NEW YORK (Reuters) – The first flakes ahead of a potentially historic blizzard began swirling through New York City on Monday morning, with forecasters predicting up to 3 feet (90cm) of snow in the coming day and millions of people facing snarled transportation.
The National Weather Service (NWS) issued a blizzard warning for New York City and surrounding areas beginning 1 p.m. EST on Monday, and warned of two days of winter storms across the East Coast, from Pennsylvania to Maine.
NEW YORK (Reuters) – A New York state watchdog agency that
oversees jails has urged the U.S. Justice Department to
investigate the death of a mentally ill inmate who was found
naked and covered in feces at Rikers Island, The New York Times
reported late on Thursday.
Bradley Ballard was locked in his cell at the
problem-plagued New York City jail complex and deprived of food,
running water and insulin for his diabetes for six days leading
up to his death on Sept. 11, 2013, according to news accounts.
NEW YORK (Reuters) – A work slowdown by New York City police that began after the slaying of two officers may have started to ease last week, according to the police commissioner and the latest figures for arrests and summonses released on Monday.
For a third week in a row, arrests and court summonses were still markedly lower than at this time a year ago, but the drop was not quite as dramatic as seen in the preceding two weeks.
NEW YORK (Reuters) – New York City’s police commissioner
conceded on Friday that there had been a widespread work
slowdown by officers in the four weeks since two policemen were
shot dead in an ambush, although he suggested it was coming to
Commissioner Bill Bratton and Mayor Bill de Blasio had
repeatedly said this week it was too soon to tell if a slowdown
was underway, saying other factors may explain the drop in
arrests and court summonses.
NEW YORK (Reuters) – New York City police union leaders said they rejected Mayor Bill de Blasio’s leadership after emerging from a meeting with the city’s police commissioner on Wednesday, suggesting the mayor’s effort to mend his unusually deep rift with police was failing.
The meeting with Commissioner William Bratton came only hours after de Blasio conceded he was still unable to say whether officers in the nation’s largest police force had embarked on a widespread work slowdown in the two weeks since two policemen were ambushed and killed.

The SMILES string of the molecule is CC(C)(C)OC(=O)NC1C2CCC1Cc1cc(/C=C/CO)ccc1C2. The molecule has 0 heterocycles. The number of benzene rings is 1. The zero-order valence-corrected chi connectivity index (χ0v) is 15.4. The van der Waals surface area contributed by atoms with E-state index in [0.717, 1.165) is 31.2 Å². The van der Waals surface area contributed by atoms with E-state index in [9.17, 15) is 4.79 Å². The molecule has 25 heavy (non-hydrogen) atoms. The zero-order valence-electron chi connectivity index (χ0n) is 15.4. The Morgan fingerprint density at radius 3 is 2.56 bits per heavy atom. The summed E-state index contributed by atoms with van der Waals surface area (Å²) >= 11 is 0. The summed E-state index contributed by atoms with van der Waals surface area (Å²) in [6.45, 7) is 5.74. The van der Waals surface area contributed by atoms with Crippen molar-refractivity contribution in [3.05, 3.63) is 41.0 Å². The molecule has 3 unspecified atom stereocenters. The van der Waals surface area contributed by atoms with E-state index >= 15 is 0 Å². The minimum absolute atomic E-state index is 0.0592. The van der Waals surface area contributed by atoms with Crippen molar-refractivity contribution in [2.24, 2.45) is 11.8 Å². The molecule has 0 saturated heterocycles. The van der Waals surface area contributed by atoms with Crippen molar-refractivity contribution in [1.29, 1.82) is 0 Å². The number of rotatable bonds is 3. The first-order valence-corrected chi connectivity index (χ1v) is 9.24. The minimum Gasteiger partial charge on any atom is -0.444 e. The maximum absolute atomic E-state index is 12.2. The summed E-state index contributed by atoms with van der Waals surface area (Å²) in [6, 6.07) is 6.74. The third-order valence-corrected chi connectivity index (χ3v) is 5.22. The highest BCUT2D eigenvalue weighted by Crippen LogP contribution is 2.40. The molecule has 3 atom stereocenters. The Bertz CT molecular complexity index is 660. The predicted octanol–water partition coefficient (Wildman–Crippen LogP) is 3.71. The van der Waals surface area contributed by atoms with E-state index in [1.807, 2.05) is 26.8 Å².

NEW YORK (Reuters) – New York City is ending its ban on
students bringing their cellphones into the city’s public
schools, the mayor’s office announced on Wednesday.
Under the new rules, principals in the largest school system
in the United States will be allowed to devise their own
cellphone policy, or use a default policy of allowing students
to bring their phones to school as long as they remain out of
NEW YORK (Reuters) – New York City Mayor Bill de Blasio described a sharp decline in arrests and court summonses in the two weeks since two policemen were shot dead in an ambush as a few “aberrant” days, brushing off reports they were signs of a police work slowdown.
De Blasio, in his first interaction with journalists in two weeks, joined Police Commissioner William Bratton on Monday to announce a continued general decline in serious crime in the city in 2014, which he called a record-breaking year.
NEW YORK (Reuters) – A New York judge is due to hear arguments on Monday whether to make public records of a grand jury hearing into the case of an unarmed black man killed after a policeman put him in a chokehold while arresting him for peddling loose cigarettes.
After an unusually lengthy session lasting nine weeks, the grand jury voted in December not to indict the police officer, Daniel Pantaleo, for his role in the death of Eric Garner on a Staten Island sidewalk last summer.
NEW YORK (Reuters) – New York’s police commissioner asked members of the force attending services for the second officer slain in Brooklyn last month to refrain from the “act of disrespect” seen at his partner’s funeral, when some of the tens of thousands in uniform turned their backs on the mayor.
“A hero’s funeral is about grieving, not grievance,” wrote Commissioner Bill Bratton in a memo to be read at roll calls over the weekend, when a wake and funeral will be held for Wenjian Liu, believed to be the first Chinese-American police officer killed in the line of duty in the city.
NEW YORK (Reuters) – New York City police are expected to turn out in force this weekend at a wake and funeral for the second of two officers slain in an ambush last month that has further strained relations between the rank and file and Mayor Bill de Blasio.
Wenjian Liu is believed to be the first Chinese-American police officer killed in the line of duty in New York City. Services in his memory will take place in Brooklyn, not far from where he lived with his wife of two months and his parents.